Update, March 13, 2019 (12:15AM): Huawei has issued a statement after it emerged that it was using stock photos in its P30 promotional material. The firm says it’s now aware that there could’ve been a “misunderstanding” regarding these images.
“We would like to reiterate that those are, in fact, only teaser posters, and are only intended to hint at the unique new features that will come with the Huawei P30 series,” the company said in a statement issued to Android Authority. “Huawei has acquired the licenses to the original images and the posters are artistic renditions of said features only. We’d like to take this opportunity to thank the media for their interest in our posters.”
The company concluded by saying it had “much to announce” in the coming weeks. Of course, the Huawei P30 event takes place on March 26 in Paris, so we’d expect a better look at its periscope camera tech, among other features.
Nevertheless, Huawei probably could’ve avoided most of this if it simply added a disclaimer from the get-go.
Original article, March 12, 2019 (8:24AM): Huawei has the dubious distinction of being caught out at least twice over the years for arguably misleading users regarding its smartphone cameras. It looks like the company is going to make it a hat-trick, as it’s reportedly been caught for yet another instance of questionable marketing.
Huawei’s Richard Yu published a series of photos on Weibo, teasing the P30’s March 26 launch event in Paris. It’s implied, but not actually said, that the images were taken with the Huawei P30 devices. This is largely due to the zoom effect used in these snaps, with the P30 series confirmed to offer a periscope camera setup for better zoom. People with a trained eye might be able to ascertain that some of these photos are too good to be true, but your average consumer might not be able to make that judgement.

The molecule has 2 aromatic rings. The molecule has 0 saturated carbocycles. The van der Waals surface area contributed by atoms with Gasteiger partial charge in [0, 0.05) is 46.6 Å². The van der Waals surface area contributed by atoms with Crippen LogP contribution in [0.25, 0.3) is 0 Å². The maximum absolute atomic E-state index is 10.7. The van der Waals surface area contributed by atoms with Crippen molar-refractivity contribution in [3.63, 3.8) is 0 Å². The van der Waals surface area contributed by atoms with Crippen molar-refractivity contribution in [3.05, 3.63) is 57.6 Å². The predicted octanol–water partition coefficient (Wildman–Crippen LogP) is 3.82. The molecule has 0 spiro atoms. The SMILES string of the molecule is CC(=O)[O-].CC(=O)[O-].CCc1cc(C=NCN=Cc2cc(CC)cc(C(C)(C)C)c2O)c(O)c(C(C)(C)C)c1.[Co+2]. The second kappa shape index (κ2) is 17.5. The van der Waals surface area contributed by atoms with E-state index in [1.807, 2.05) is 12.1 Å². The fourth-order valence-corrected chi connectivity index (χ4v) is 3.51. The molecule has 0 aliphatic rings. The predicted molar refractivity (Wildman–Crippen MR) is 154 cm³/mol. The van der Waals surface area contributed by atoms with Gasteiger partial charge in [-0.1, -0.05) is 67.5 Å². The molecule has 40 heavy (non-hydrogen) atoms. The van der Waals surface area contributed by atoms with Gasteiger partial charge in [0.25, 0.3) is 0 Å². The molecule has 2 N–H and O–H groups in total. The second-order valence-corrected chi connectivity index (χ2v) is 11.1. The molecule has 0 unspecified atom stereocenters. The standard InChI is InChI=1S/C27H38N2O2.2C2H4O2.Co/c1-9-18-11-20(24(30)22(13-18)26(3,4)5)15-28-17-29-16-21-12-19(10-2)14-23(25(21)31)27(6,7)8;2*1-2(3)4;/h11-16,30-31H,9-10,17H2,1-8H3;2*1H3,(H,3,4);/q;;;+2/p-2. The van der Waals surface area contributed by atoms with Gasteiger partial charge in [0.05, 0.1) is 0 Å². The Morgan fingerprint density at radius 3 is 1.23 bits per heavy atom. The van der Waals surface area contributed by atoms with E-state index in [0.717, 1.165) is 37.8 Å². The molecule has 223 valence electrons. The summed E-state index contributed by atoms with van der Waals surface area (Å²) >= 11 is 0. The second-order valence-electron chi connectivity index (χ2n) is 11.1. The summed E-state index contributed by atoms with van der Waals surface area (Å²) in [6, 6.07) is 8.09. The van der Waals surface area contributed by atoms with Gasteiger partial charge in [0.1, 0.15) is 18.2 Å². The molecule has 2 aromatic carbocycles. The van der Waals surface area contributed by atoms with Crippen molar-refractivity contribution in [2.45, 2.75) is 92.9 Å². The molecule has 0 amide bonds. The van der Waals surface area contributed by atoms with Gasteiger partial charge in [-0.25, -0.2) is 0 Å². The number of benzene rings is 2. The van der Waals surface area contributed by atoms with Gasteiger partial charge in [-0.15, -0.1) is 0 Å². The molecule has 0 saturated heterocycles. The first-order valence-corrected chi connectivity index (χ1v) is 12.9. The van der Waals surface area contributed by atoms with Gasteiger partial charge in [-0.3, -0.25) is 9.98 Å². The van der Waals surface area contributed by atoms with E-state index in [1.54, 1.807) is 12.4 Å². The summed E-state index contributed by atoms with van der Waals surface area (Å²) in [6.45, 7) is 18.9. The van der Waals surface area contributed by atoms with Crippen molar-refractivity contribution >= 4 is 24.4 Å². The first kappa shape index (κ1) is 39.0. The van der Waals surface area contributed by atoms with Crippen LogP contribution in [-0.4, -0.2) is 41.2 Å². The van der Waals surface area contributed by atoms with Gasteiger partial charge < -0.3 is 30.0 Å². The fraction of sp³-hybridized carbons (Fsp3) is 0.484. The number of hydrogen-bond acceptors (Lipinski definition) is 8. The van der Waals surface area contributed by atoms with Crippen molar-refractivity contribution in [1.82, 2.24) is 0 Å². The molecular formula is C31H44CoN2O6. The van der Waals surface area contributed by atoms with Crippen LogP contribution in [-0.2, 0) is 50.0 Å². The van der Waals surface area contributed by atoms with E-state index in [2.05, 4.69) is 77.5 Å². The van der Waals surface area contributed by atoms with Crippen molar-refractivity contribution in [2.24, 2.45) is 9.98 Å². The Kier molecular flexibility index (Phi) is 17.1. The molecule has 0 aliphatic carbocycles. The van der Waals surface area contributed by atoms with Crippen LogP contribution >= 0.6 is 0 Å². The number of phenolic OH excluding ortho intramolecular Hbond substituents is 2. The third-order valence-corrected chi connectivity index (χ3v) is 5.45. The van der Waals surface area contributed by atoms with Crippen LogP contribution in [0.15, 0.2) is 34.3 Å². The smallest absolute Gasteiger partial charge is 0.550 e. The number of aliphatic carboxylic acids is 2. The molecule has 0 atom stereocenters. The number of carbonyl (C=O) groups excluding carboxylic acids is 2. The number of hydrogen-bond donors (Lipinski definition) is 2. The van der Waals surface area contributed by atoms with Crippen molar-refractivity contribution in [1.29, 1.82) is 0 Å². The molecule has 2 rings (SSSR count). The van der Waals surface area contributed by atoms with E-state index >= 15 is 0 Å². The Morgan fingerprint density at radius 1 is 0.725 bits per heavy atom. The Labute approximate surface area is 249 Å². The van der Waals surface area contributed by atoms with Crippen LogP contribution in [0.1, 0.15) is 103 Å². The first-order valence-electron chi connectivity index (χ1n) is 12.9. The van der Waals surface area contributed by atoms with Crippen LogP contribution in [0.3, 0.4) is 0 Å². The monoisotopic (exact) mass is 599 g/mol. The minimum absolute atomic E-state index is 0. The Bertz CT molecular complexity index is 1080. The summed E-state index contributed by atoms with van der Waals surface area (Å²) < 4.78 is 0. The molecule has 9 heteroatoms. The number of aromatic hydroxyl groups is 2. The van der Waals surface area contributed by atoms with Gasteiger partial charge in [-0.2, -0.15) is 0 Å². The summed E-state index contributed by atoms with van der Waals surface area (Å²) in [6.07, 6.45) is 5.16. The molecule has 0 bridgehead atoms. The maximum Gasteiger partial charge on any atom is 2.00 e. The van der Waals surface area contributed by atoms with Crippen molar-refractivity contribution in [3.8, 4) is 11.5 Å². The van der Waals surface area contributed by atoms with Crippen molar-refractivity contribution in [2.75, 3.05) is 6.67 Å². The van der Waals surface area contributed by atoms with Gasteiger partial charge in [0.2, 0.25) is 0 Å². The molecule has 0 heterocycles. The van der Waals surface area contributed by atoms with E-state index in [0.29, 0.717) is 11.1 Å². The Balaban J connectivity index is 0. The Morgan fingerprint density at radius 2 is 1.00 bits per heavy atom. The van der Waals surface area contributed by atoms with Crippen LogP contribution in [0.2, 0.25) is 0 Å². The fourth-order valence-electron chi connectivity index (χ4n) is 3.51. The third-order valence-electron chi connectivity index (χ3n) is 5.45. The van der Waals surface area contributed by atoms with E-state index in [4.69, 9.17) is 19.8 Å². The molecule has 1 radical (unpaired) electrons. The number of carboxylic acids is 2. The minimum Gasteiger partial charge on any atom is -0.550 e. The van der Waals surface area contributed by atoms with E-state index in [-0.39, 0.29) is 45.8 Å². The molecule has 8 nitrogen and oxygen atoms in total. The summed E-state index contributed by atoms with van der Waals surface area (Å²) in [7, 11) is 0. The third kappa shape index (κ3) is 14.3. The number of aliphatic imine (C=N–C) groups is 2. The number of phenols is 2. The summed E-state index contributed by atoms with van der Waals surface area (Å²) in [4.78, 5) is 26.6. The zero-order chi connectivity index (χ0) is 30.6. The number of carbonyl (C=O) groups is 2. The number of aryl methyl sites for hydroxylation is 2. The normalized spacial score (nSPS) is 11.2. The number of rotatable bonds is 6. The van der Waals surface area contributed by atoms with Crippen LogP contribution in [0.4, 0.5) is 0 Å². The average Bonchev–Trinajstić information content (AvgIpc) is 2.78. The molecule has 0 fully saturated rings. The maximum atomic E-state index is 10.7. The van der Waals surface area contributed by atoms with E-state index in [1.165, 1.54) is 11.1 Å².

GadgetMatch noticed that the image showing an Indonesian volcano (seen main image) looks suspiciously similar to a snap taken by photographer Tom Pfeiffer in 2009. Furthermore, GSMArena reports that the photo showing a child and ducks wasn’t taken by the P30 either. In fact, this photo was published in 2016 by photographer Jake Olson.
According to Engadget journalist Richard Lai, the offending images have since been updated with a disclaimer noting that they’re meant for creative purposes only.
Having compared the “fake” Huawei P30 sample shots grabbed by GSMAreana with the ones in Richard Yu’s weibo post, it’s safe to say that Huawei updated the pics with a disclaimer *after* being called out. This wouldn’t have been an issue if this was done in the first place. pic.twitter.com/8RmRPFWcIO— Richard Lai (@richardlai) March 12, 2019
The company was caught out in 2016 with the Huawei P9, implying that a shot taken with a DSLR camera was actually taken with the 2016 flagship. The manufacturer made headlines in 2018 too, after a model’s Instagram post revealed that the Nova 3i wasn’t really used to take a selfie in a TV ad.
You have to wonder why Huawei takes this route when its flagship cameras are already among the best in the world. Surely the firm stands to gain more by using photos from its phones in its marketing material? At the very least, a disclaimer from the get-go would’ve been the more sensible (and ethical) option if it really wanted to use these original pictures.
Huawei’s decision to retroactively issue disclaimers in all three cases over the years also makes you wonder about its marketing efforts across the board. Has it tried to pass off other DSLR snaps as authentic smartphone samples that have gone under the radar?
To be fair, the Chinese brand isn’t the only player caught out in this fashion in recent years. Samsung Brazil tried to pass off stock photos as selfies taken with the Galaxy A8 last year. Hopefully, smartphone manufacturers tread carefully in the future, either using proper photo samples or issuing disclaimers from the get-go. Otherwise, we might be hearing about misleading Huawei P40 images in 2020.